1. Take at least 5 plants from the field to get a representative sample.
  2. Identify the primary tiller, or main shoot that emerges first from the soil and from which tillers originate.
  3. Pull off tillers, any loose leaves on the primary tiller and cut of roots at the base of the stem.
  4. Using a sharp knife cut vertically along the primary tiller making a cross-section.
  5. Measure the distance between the tip of the ear and the base of the plant.

The plant is at GS30 when the distance between the tip of the ear and the base of the plant is greater than 1cm.

Has your wheat crop reached the critical GS30 growthh stage?











One of the main challenges of early sowing wheat this year has been getting the crop established. The initial targeted plant densities for each plot was 150 plants/m², however the first sufficient rainfall wasn’t received until the 20th of April (after ToS3) which saw 48 mm fall at Hart and 32 mm at Booleroo. This had a great effect on average plant establishment across all four ToS. The establishment counts at Hart increased as the ToS became later. This is primarily due to increasing soil moisture from later rains. This was also seen at Booleroo where the top soil was very dry and air temperatures were higher during the first two ToS causing very poor germination and establishment.

Hart and Booleroo graph - average plants / m2

I’ll continue to update you on how the spring and winter varieties progress at Hart and Booleroo throughout the season.

Cheers, Dylan

Hart Regional Intern, 2017


2nd June 2017

20170602 Brucey's Banter - Scepter and RAC2341 ToS 1 & 4

Photos taken 31st May
Above top: Scepter sown 14th March (left) & 3rd May (right)
Above bottom: RAC2341 sown 14th March (left) & 3rd May (right)

G'day folks.

As part of my internship with Hart I’ve been busy assessing wheat variety ToS trials at Hart and Booleroo.

The project involves the evaluation of 9 different wheat varieties (3 Spring and 6 Winter varieties) across 4 different ToS. Today I’ll be focussing on just 2 varieties; Scepter and RAC2341, and two ToS; 14th March (with 10 mm irrigation) and 3rd May.

As you might expect the differences in growth stages between the spring and winter varieties at each of the different ToS are very obvious.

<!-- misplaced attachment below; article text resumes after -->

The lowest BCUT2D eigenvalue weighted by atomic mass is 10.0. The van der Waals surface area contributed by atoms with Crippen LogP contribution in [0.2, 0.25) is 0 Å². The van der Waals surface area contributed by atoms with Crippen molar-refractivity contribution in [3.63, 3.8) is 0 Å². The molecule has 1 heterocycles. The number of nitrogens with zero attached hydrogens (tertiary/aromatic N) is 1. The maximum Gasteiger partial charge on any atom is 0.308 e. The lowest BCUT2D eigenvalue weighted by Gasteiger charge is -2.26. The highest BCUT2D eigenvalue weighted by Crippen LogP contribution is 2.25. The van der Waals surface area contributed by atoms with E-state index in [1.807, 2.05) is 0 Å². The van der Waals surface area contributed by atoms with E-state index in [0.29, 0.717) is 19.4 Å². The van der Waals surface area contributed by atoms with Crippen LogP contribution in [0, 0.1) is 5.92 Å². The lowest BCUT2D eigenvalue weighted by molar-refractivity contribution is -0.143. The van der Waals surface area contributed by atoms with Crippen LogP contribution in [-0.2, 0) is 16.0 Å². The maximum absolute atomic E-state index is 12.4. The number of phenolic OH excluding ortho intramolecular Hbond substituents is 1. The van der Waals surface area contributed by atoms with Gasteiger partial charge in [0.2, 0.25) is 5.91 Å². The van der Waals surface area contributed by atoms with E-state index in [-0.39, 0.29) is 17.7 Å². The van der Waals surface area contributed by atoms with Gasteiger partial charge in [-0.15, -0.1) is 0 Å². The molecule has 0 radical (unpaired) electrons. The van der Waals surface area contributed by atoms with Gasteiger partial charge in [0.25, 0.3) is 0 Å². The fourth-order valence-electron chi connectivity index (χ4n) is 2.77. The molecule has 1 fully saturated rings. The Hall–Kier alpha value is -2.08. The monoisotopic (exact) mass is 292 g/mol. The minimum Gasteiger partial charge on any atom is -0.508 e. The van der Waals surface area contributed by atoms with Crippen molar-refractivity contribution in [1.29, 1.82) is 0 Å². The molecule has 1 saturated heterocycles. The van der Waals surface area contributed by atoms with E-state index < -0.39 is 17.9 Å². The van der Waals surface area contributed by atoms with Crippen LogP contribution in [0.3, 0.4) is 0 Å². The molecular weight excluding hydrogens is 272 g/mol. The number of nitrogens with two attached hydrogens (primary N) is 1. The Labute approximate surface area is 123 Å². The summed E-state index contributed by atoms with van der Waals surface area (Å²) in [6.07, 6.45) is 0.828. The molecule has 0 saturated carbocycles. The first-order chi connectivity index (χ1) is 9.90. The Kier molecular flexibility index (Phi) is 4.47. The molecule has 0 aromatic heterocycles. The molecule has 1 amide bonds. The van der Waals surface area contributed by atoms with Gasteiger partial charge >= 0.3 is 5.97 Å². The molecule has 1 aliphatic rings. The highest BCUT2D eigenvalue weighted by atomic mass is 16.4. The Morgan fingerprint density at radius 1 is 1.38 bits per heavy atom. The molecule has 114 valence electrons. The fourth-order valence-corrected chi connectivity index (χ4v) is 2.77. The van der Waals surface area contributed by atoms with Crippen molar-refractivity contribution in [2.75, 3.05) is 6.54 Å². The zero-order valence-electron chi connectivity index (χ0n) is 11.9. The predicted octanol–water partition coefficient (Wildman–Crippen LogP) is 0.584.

The spring variety Scepter sown on March 14 (top left image) is past head emergence and began flowering (GS61) towards the end of May. However, when sowing at a more optimal seeding time for this variety (May 3) it is only at the 3 leaf growth stage (GS13).

In comparison, the winter variety RAC2341 sown on March 14 (bottom left) has only begun to reach the end of tillering (GS29) (transition from the vegetative to reproductive phase of its life cycle). This is mainly due to winter varieties vernalisation requirement, or period of low temperature that is needed for it to initiate the flowering process.

Similar observations are being recorded at Booleroo, where growth has progressed more slowly compared to Hart. This is mainly due to drier initial soil conditions during the first few ToS, but it has really picked up over the last month with some much needed rain. We’ll talk more about Booleroo in the next edition.

I’ll continue to update you on how the spring and winter varieties progress at Hart and Booleroo throughout the season.

Cheers, Dylan
Hart Regional Intern, 2017




Winter Walk
Tuesday, July 16, 2024
9am  |  Hart, SA

Hart Field Day
Tuesday, September 17, 2024
Hart, SA

Spring Twilight Walk
Tuesday, October 15, 2024
5pm  |  Hart, SA


Getting The Crop In seminar
Wednesday, March 12, 2025
Clare, SA

Winter Walk
Tuesday, July 15, 2025
9am  |  Hart, SA

Hart Field Day
Tuesday, September 16, 2025
Hart, SA

Spring Twilight Walk
Tuesday, October 21, 2025
5pm  |  Hart, SA